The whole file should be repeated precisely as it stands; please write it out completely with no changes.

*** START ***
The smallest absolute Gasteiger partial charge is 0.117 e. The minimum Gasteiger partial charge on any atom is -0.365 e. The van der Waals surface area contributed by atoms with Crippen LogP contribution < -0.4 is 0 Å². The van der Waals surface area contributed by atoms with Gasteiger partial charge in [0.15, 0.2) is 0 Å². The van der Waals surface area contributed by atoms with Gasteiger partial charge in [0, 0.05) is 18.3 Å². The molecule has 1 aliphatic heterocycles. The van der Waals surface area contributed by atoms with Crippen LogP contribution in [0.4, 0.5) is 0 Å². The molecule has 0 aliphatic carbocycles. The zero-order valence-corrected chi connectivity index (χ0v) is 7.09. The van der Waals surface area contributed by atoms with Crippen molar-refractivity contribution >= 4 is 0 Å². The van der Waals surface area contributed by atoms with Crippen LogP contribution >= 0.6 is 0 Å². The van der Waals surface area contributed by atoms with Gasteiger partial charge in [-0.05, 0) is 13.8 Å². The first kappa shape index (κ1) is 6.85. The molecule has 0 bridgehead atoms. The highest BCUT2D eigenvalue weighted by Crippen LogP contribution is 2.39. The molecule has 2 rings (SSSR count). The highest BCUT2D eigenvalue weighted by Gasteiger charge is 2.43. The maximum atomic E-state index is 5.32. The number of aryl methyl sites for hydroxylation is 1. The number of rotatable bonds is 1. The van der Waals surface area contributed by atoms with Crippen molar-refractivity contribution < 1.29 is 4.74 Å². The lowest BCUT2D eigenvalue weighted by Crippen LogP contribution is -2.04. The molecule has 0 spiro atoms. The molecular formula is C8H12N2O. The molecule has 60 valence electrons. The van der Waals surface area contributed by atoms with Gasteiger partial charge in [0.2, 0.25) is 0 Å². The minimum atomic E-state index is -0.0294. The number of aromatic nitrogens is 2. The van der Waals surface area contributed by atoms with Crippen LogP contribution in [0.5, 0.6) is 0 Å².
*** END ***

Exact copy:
The smallest absolute Gasteiger partial charge is 0.117 e. The minimum Gasteiger partial charge on any atom is -0.365 e. The van der Waals surface area contributed by atoms with Crippen LogP contribution < -0.4 is 0 Å². The van der Waals surface area contributed by atoms with Gasteiger partial charge in [0.15, 0.2) is 0 Å². The van der Waals surface area contributed by atoms with Gasteiger partial charge in [0, 0.05) is 18.3 Å². The molecule has 1 aliphatic heterocycles. The van der Waals surface area contributed by atoms with Crippen LogP contribution in [0.4, 0.5) is 0 Å². The molecule has 0 aliphatic carbocycles. The zero-order valence-corrected chi connectivity index (χ0v) is 7.09. The van der Waals surface area contributed by atoms with Crippen molar-refractivity contribution >= 4 is 0 Å². The van der Waals surface area contributed by atoms with Crippen LogP contribution >= 0.6 is 0 Å². The van der Waals surface area contributed by atoms with Gasteiger partial charge in [-0.05, 0) is 13.8 Å². The first kappa shape index (κ1) is 6.85. The molecule has 0 bridgehead atoms. The highest BCUT2D eigenvalue weighted by Crippen LogP contribution is 2.39. The molecule has 2 rings (SSSR count). The highest BCUT2D eigenvalue weighted by Gasteiger charge is 2.43. The maximum atomic E-state index is 5.32. The number of aryl methyl sites for hydroxylation is 1. The number of rotatable bonds is 1. The van der Waals surface area contributed by atoms with Crippen molar-refractivity contribution < 1.29 is 4.74 Å². The lowest BCUT2D eigenvalue weighted by Crippen LogP contribution is -2.04. The molecule has 0 spiro atoms. The molecular formula is C8H12N2O. The molecule has 60 valence electrons. The van der Waals surface area contributed by atoms with Gasteiger partial charge in [0.2, 0.25) is 0 Å². The minimum atomic E-state index is -0.0294. The number of aromatic nitrogens is 2. The van der Waals surface area contributed by atoms with Crippen LogP contribution in [0.5, 0.6) is 0 Å².